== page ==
MSU also contributed to a veterinary exhibit produced by 26 domestic colleges and universities. MSU prepared plaster models of a horse’s teeth throughout its life. A horse skeleton held together with only natural ligaments was also prepared. But unsatisfactory storage conditions at the fairgrounds rendered it smelly and unusable before it could be installed. MSU also contributed soils, corn, fertilizer, wheat samples and mounted insects for the state of Michigan’s agricultural and forestry displays.
MSU professors and students traveled to Chicago, where throughout the fair, they learned about the latest research and products. Professors met visitors at the MSU exhibit and its laboratories. MSU military cadets attended and camped at the fair next to the cadets from West Point. Alumni also stopped by the MSU exhibit to pay their respects.
After the fair closed, the MSU exhibit was condensed and moved back to the university for display in the agriculture laboratory (Cook Hall). Although no photographs of the MSU exhibit exist in the MSU Archives, some of the photographs of campus used in the exhibit still remain.
In June, MSU’s Wharton Center for Performing Arts will host what Ben Brantley of the New York Times calls “the best musical of this century.” The Book of Mormon has enjoyed blockbuster success on Broadway and other major cities and now will perform in East Lansing. Entertainment Weekly says it’s “the funniest musical of all time.” From South Park creators Trey Parker and Matt Stone, The Book of Mormon has won nine Tony Awards including Best Musical. Jon Stewart of The Daily Show has described the show as being “so good it makes me angry.”
Pilobolus, the dance and multimedia group, will show off its avant-garde innovation on April 8. Monsters will make music on Sesame Street Live (May 14).
? For further information, contact the Wharton Center box office at 517-432-2000 or toll free at 1-800-WHARTON, or visit whartoncenter.com.
THE SPARTAN ADVOCATE
MSU has launched The Spartan Advocate—an informative and interactive site that educates and galvanizes Spartans on current legislative issues. Visitors can learn about issues and how to stress the importance of supporting MSU and higher education to policymakers, media and community groups.
“As the Legislature’s own analysis shows, state support of universities is directly tied to how much is charged in tuition,” explains President Simon. “In the past 10 years, total annual cost per student (consisting of per-student appropriation plus per-student tuition) has only increased 1.8 percent. But the state’s declining commitment to higher education funding has resulted in a major cost shift to students and families through higher tuition.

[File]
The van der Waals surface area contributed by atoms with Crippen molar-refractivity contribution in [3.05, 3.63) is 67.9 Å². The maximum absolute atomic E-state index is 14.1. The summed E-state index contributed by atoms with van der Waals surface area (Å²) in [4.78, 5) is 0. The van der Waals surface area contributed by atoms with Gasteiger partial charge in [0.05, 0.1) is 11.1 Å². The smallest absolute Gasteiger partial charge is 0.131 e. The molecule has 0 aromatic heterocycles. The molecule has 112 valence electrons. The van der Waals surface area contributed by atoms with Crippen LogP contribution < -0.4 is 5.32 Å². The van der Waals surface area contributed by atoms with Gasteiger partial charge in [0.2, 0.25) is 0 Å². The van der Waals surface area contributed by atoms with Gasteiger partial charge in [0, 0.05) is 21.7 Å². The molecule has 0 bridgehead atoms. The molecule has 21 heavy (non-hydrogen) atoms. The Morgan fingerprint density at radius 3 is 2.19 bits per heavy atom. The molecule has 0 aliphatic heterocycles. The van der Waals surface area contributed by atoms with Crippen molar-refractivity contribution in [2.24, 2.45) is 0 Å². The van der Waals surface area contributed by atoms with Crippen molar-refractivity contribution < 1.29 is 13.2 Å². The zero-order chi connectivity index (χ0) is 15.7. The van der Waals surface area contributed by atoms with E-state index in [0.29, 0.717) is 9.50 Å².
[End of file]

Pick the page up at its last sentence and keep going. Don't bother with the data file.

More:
“Now that the state is much more financially stable, it is time to reinvest in items that generate long-term return on investment,” adds Simon. “Michigan’s recovery can only be sustained through such investments. Simply put, higher education funding must be a priority.”
? To become a Spartan Advocate and help the cause, visit spartanadvocate.msu.edu.
SINGLE GENE IN HONEY BEES
A single gene in honey bees separates the queens from the workers, according to research by MSU scientists.
In Biology Letters, researchers from MSU and Wayne State University found that the gene for leg and wing development also plays a crucial role in the bees’ ability to carry pollen.
“This gene is critical in making the hind legs of workers distinct so they have the physical features necessary to carry pollen,” explains Zachary Huang, MSU entomologist.
The Ultrabithorax, or Ubx gene, allows workers to develop a smooth spot on their hind legs that hosts their pollen baskets. On another part of their legs, the gene promotes the formation of 11 neatly spaced bristles known as the “pollen comb.”
While workers have these distinct features, queens do not, the researchers found. In bumble bees, similar to honey bees, queens have pollen baskets similar to workers. In this species, Ubx played a similar role in modifying hind legs because the gene is more highly expressed in hind legs compared to front and mid legs.
“We conclude that the evolution of pollen baskets is a major innovation among social insects and is tied directly to more-complex social behaviors,” says Huang, whose research is supported in part by MSU AgBioResearch.